• CLEAR COMMUNICATION is the key to a successful organization © Matthew Salerno 2012
  • Dealing with…COMMUNICATION ISSUES © Matthew Salerno 2012
  • Requester/Responder © Matthew Salerno 2012
  • ‘Success of an organization hinges on the ability to make clear requests’ (via Tobias Mayer, Scrum Master ‘Dogma Free Scrum’) © Matthew Salerno 2012
  • Requester/ResponderStakeholders/Scrum Team © Matthew Salerno 2012
  • Requester/ResponderRequester• What (needs to be done) © Matthew Salerno 2012
  • Requester/ResponderRequester• What (needs to be done)• Why (context) © Matthew Salerno 2012
  • Requester/ResponderRequester Responder• What (needs to • How (what will be done) the team do to• Why (context) ensure completion) © Matthew Salerno 2012
  • EXHIBIT A: LATE NIGHT SNACK © Matthew Salerno 2012
  • EXHIBIT A: LATE NIGHT SNACK• Requester – beautiful, loving girlfriend © Matthew Salerno 2012
  • EXHIBIT A: LATE NIGHT SNACK• Requester – beautiful, loving girlfriend• Responder - ME © Matthew Salerno 2012
  • EXHIBIT A: LATE NIGHT SNACK © Matthew Salerno 2012
  • EXHIBIT A: LATE NIGHT SNACK © Matthew Salerno 2012
  • EXHIBIT A: LATE NIGHT SNACK © Matthew Salerno 2012
  • Sprint Planning Sessions and Story Estimating © Matthew Salerno 2012
  • Sprint Planning Sessions and Story EstimatingEnable the Scrum Team to provideauthoritative responses to requests © Matthew Salerno 2012
  • STORYBOARD © Matthew Salerno 2012
  • Sprint Planning gives the workload ‘Form’ and ‘Visibility’ © Matthew Salerno 2012
  • Sprint Planning gives the workload ‘Form’ and ‘Visibility’ © Matthew Salerno 2012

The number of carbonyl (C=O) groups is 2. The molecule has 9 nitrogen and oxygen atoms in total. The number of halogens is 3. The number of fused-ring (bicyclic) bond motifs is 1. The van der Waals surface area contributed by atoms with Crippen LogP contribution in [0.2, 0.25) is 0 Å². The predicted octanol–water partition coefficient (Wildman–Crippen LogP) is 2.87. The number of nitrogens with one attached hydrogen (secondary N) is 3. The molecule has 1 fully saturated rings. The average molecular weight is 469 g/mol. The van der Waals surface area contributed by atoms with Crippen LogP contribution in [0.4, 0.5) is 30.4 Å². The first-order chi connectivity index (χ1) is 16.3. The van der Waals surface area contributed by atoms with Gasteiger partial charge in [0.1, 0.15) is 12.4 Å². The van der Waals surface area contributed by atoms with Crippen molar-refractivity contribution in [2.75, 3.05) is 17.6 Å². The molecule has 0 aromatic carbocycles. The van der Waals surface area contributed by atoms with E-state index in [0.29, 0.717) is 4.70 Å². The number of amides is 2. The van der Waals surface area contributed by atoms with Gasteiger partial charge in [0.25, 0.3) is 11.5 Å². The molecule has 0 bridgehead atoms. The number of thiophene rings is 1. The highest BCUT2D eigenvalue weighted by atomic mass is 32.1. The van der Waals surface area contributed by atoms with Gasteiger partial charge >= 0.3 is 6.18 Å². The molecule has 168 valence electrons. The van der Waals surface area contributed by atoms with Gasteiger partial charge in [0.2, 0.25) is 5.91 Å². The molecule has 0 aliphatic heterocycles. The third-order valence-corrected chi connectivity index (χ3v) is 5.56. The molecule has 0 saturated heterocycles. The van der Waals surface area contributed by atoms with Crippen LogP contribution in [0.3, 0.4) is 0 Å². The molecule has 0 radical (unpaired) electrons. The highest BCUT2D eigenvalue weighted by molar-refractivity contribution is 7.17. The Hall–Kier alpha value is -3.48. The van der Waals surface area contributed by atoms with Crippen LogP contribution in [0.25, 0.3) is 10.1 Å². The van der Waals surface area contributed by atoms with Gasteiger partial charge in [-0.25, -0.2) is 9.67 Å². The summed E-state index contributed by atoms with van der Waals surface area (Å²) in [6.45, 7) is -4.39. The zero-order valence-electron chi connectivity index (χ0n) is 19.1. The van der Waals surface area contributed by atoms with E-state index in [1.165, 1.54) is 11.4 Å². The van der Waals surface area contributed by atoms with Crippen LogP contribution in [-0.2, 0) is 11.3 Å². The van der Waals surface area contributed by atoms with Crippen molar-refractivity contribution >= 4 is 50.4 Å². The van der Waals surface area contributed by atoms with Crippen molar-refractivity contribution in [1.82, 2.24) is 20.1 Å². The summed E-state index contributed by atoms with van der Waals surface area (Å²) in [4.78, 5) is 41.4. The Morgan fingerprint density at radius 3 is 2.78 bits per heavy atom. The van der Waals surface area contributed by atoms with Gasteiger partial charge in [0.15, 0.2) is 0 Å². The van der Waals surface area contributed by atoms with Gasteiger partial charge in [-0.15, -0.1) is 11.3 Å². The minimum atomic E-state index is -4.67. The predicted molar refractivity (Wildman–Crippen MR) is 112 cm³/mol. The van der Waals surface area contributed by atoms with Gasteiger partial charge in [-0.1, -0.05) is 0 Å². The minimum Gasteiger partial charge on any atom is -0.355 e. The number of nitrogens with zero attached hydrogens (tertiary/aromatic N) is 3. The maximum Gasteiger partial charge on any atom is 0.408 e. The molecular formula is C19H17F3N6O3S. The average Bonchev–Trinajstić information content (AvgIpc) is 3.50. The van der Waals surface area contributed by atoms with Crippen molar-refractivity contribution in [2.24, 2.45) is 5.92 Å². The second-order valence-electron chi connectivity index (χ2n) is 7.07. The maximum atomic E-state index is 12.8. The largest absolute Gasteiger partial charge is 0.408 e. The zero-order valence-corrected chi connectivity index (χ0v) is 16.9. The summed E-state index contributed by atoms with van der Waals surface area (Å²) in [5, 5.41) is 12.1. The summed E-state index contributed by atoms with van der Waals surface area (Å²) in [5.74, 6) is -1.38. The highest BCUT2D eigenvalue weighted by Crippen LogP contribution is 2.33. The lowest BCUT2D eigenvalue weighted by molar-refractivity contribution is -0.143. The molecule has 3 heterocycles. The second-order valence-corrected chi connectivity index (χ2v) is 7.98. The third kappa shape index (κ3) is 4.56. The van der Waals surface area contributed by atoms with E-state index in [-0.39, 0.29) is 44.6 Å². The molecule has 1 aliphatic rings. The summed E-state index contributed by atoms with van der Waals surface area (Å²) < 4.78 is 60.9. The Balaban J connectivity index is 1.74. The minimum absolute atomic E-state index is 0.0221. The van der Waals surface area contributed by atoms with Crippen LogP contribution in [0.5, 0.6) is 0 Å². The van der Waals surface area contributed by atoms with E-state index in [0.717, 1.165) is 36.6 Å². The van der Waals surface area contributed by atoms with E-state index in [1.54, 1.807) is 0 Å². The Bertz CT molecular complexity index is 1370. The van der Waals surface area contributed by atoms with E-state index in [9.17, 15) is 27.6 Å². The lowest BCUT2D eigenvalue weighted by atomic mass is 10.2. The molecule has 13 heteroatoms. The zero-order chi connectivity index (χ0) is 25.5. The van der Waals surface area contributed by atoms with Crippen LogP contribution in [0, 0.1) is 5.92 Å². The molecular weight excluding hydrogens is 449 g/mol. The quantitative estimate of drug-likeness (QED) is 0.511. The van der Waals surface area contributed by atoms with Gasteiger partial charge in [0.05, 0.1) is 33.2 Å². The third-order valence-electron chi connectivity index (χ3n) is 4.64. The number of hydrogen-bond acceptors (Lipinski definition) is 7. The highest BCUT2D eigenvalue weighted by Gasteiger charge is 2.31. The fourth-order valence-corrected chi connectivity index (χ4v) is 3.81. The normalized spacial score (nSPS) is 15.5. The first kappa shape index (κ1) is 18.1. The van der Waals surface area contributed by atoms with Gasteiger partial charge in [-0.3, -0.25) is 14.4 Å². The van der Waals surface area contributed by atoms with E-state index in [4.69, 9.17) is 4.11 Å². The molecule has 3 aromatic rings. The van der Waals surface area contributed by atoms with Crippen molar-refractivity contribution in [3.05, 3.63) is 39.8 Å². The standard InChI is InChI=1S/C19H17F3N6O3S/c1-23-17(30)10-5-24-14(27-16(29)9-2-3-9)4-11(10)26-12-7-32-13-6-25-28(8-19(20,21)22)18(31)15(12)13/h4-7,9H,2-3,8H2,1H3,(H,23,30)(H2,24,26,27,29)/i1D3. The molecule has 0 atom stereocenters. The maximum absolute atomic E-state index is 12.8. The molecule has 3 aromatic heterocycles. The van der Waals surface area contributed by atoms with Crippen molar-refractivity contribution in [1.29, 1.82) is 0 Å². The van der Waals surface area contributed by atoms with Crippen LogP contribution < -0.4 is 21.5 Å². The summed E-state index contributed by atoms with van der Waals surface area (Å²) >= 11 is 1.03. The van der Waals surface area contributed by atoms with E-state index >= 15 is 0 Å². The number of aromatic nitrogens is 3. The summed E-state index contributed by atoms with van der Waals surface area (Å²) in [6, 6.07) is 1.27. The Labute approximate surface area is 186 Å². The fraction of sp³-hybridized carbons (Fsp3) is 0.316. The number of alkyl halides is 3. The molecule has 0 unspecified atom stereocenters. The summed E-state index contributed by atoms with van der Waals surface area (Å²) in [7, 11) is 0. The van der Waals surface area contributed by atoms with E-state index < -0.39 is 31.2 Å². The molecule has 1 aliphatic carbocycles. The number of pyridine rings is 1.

• Reliable Estimates of Delivery Dates and Visible Workflow © Matthew Salerno 2012
  • Reliable Estimates of Delivery Dates and Visible Workflow• Set the Stage © Matthew Salerno 2012
  • Reliable Estimates of Delivery Dates and Visible Workflow• Set the Stage• Establish a vernacular © Matthew Salerno 2012
  • RECAP© Matthew Salerno 2012
  • RECAP• Scrum Master/PO – manage multiple Stakeholders and create unified workload © Matthew Salerno 2012
  • RECAP• Scrum Master/PO – manage multiple Stakeholders and create unified workload• Planning/Estimating – establish a protocol for managing workflow. Working vernacular for requester/responder interaction © Matthew Salerno 2012
  • WORK, WORK, WORK, WORK © Matthew Salerno 2012
  • WORK, WORK, WORK, WORKLIKE IT’S THEIR JOB! © Matthew Salerno 2012
  • The Stakeholders will respond by asking for more… © Matthew Salerno 2012
  • Dealing with…WORK IN PROGRESS (WIP) © Matthew Salerno 2012
  • DEPENDENCIES © Matthew Salerno 2012
  • DEPENDENCIES• HR requests go to areas outside organization (payroll admin, insurance companies) © Matthew Salerno 2012
  • DEPENDENCIES• HR requests go to areas outside organization (payroll admin, insurance companies)• A/R is dependent on teams entering hours for billing, clients payment schedules © Matthew Salerno 2012
  • DEPENDENCIES• HR requests go to areas outside organization (payroll admin, insurance companies)• A/R is dependent on teams entering hours for billing, clients payment schedules• Logistics, dealing with outside vendors © Matthew Salerno 2012
  • DEPENDENCIES MAKE WIP SKYROCKET © Matthew Salerno 2012
  • SCRUM-BAN © Matthew Salerno 2012
  • SCRUM-BANWIP limited to ‘1’ story per team member © Matthew Salerno 2012
  • ON HOLD© Matthew Salerno 2012
  • ON HOLD The ‘ON HOLD’ column canbecome an easy starting pointfor identifying impediments at A.M. Standup © Matthew Salerno 2012